Landscape printing of postscript files broken in OS X 10.6.5
The latest OS X 10.6.5 release has a bug in the printing system that will prevent postscript files from being printed in landscape view. This will affect many programs that handle postscript files, including those from Adobe.
MacFixIt reader "carrickp" recently wrote in describing a problem where the latest OS X 10.6.5 release has a bug in the Common Unix Printing System (CUPS) technology that will prevent postscript files from being printed in landscape view. This will affect many programs that handle postscript files, including those from Adobe.
When postscript files are printed using CUPS, they are converted by the "pstops" filter to a CUPS-specific postscript format which contains options for devices to handle the print job, such as duplexing, binding, and stapling, but also the organization of specific page ranges to print and the orientation of them on the printed page.
In the latest release, the pstops filter has been coded incorrectly so the landscape transformation is broken. This is likely from a small oversight by the programmers, and according to the CUPS bug report on this issue the filter has been fixed for the next version of CUPS (version 1.5).
The next version of CUPS or at least the updated filter should be included in the next version of OS X, however, for people who are currently affected by this bug there are several options available.
The quick approach to this problem is to wait for the next release of OS X, but this really will not fix anything. The dirty approach is to revert back to OS X 10.6.4, which can possibly be a pain if you reinstall the OS or revert with Time Machine and then have to restore more recent backups to get your workflow up and running again.
The alternative to these is to replace the pstops filter in the CUPS system with the one used in OS X 10.6.4. If you have created a backup of your system before upgrading to OS X 10.6.5, you will have a version of the pstops filter in your backup, that you can copy to the current installation and use to re-enable landscape printing.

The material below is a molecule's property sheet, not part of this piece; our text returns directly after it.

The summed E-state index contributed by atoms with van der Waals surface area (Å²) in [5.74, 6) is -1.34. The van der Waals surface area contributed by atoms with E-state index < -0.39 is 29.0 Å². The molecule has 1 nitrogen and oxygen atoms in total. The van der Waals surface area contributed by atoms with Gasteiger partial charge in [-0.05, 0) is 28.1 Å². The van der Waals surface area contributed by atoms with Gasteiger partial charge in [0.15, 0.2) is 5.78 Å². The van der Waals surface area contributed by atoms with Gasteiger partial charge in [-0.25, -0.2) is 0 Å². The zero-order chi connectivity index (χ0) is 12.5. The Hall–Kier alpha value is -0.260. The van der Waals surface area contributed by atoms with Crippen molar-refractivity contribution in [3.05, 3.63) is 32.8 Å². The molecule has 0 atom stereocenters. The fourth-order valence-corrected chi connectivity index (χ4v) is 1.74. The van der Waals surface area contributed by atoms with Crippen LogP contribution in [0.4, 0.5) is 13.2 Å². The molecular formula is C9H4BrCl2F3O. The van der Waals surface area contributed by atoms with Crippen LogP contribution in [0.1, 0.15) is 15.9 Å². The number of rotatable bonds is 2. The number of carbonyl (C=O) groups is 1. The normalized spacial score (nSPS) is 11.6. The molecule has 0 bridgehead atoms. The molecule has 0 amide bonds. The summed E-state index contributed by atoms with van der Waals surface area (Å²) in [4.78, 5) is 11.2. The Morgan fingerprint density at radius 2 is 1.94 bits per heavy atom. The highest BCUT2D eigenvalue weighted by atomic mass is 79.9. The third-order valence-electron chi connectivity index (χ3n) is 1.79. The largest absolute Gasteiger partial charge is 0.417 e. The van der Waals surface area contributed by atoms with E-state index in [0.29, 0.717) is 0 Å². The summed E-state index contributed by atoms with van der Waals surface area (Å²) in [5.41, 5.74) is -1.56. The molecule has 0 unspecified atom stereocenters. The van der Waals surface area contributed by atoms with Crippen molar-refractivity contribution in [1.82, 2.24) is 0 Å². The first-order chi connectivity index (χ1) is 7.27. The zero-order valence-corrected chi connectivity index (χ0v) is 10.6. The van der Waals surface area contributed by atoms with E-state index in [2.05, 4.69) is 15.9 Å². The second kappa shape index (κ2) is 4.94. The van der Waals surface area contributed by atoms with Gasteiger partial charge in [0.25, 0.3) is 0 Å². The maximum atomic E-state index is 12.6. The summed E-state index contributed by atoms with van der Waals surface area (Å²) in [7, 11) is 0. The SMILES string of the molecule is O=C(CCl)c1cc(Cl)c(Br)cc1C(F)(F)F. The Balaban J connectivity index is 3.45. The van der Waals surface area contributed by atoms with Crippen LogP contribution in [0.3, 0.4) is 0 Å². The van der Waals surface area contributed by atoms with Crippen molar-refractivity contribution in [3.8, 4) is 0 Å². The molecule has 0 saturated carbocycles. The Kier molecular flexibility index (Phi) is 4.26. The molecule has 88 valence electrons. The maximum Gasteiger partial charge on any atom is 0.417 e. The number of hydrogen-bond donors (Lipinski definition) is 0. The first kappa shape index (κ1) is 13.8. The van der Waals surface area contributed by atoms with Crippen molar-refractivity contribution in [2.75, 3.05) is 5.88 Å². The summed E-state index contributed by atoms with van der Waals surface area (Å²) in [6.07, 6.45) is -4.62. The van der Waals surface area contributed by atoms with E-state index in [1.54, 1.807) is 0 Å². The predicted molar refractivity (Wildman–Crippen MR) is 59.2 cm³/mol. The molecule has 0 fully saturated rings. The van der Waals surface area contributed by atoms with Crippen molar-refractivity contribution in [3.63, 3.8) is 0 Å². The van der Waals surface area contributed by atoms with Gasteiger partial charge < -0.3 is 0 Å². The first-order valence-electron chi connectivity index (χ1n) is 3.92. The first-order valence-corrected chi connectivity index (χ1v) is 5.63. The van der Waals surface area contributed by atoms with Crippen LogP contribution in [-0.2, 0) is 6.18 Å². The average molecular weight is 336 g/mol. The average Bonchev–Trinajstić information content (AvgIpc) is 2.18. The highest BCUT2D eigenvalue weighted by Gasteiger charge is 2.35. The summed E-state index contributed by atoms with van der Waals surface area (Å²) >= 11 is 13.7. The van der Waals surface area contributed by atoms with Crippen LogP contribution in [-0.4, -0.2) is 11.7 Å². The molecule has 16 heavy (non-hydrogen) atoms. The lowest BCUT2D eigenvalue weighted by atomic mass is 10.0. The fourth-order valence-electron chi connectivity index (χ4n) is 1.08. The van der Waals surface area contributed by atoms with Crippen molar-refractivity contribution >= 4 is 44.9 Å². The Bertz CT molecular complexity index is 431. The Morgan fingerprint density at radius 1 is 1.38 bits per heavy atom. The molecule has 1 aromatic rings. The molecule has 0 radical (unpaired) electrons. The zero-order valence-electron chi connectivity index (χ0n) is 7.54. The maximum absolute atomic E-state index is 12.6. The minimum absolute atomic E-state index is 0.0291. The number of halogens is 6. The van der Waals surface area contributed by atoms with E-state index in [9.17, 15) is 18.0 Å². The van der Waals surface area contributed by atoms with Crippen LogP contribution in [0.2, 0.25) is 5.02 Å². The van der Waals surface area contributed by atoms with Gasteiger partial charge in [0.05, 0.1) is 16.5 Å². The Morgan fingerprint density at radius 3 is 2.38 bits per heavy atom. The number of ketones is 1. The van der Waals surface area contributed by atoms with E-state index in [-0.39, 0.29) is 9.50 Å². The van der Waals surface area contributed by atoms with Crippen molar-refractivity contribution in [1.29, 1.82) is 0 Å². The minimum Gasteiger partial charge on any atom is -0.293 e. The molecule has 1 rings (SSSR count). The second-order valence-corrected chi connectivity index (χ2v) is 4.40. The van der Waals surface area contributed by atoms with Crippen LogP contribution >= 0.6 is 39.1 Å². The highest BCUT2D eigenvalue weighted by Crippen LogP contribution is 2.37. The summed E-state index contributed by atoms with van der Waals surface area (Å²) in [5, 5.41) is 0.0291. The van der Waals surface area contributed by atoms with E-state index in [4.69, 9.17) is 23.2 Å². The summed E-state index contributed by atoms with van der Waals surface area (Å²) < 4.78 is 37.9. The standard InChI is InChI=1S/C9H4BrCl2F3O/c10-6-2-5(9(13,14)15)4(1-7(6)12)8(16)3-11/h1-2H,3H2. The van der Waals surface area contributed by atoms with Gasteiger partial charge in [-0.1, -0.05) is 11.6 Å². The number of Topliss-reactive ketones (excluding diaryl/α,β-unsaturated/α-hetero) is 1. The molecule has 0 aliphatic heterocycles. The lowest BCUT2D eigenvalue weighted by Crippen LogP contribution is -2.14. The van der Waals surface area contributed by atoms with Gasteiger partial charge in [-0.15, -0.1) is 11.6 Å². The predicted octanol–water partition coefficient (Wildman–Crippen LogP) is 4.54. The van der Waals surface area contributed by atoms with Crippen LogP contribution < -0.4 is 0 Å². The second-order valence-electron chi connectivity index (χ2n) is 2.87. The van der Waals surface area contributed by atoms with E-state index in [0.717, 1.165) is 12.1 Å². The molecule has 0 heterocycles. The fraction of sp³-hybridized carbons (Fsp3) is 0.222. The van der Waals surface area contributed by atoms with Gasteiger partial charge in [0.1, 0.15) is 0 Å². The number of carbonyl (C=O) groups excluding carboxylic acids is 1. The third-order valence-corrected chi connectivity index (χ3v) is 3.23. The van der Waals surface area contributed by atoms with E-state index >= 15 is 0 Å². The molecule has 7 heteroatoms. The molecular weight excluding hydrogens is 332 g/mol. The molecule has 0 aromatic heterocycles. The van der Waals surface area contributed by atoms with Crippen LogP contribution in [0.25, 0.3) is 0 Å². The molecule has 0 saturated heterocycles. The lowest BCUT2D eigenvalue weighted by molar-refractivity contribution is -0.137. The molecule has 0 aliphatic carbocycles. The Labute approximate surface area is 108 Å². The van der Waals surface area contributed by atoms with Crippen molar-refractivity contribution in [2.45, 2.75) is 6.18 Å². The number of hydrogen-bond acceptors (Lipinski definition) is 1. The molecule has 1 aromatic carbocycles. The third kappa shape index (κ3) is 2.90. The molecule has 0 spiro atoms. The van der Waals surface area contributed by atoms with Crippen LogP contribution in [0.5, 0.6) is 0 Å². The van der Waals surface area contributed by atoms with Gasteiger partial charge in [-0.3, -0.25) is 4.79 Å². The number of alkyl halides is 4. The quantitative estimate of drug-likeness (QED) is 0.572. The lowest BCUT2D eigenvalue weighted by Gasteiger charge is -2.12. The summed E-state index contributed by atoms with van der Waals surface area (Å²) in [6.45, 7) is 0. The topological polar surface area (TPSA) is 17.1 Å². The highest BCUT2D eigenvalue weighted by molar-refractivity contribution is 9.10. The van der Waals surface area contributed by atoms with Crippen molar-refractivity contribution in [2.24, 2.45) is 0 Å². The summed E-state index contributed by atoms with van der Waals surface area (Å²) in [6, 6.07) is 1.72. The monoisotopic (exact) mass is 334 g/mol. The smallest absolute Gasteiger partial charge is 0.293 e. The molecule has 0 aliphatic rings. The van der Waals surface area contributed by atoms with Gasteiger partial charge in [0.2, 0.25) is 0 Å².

To do this, open the Terminal program and type "cd" followed by a single space. Then go to your Time Machine backup drive and open the "backups.backupdb" folder and the folder of your computer name, followed by the folder titled "Latest."
With this folder open, drag the backup folder of the boot drive to the Terminal window and press Enter. This will switch the location in the Terminal to this folder on the backup drive.
When this is done, run the following command to copy the pstops file in the backup to its respective location on the boot drive:
sudo cp usr/libexec/cups/filter/pstops /usr/libexec/cups/filter/pstops
After this is done, reboot the system and perform a permissions fix on the boot drive using Disk Utility, and the system should now print postscript files in landscape orientation.
If you do not have a convenient backup of OS X 10.6.4 or if you are uncertain about your abilities with the Terminal, you can use the package management utility "Pacifist" to extract the filter file from the OS X 10.6.4 Combo updater that is still available on the Apple site, and install it on your system running OS X 10.6.5.
First get a copy of Pacifist (the demo/trial version will work, but you have to wait for the registration window to finish displaying first) and then download the OS X 10.6.4 Combo updater. Mount the updater image and then open it with Pacifist by right-clicking and choosing Pacifist from the "Open With..." menu; alternatively you can use Pacifist's "Open" command.
With the updater opened in Pacifist, go to the following directory: Contents of MacOSXUpdCombo10.6.4.pkg → Contents of manual → Contents of MacOSXUpdCombo10.6.4.pkg → usr → libexec → cups → filter
In this folder, select the pstops file and click the "install" button at the top of the Pacifist window. Check the box to use administrator privileges when installing, and continue installing the file. After this is done, restart the system and try printing again. Pacifist should install the file with the proper permissions so you should not need to repair permissions using Disk Utility, but this is also a step you can take if you would like.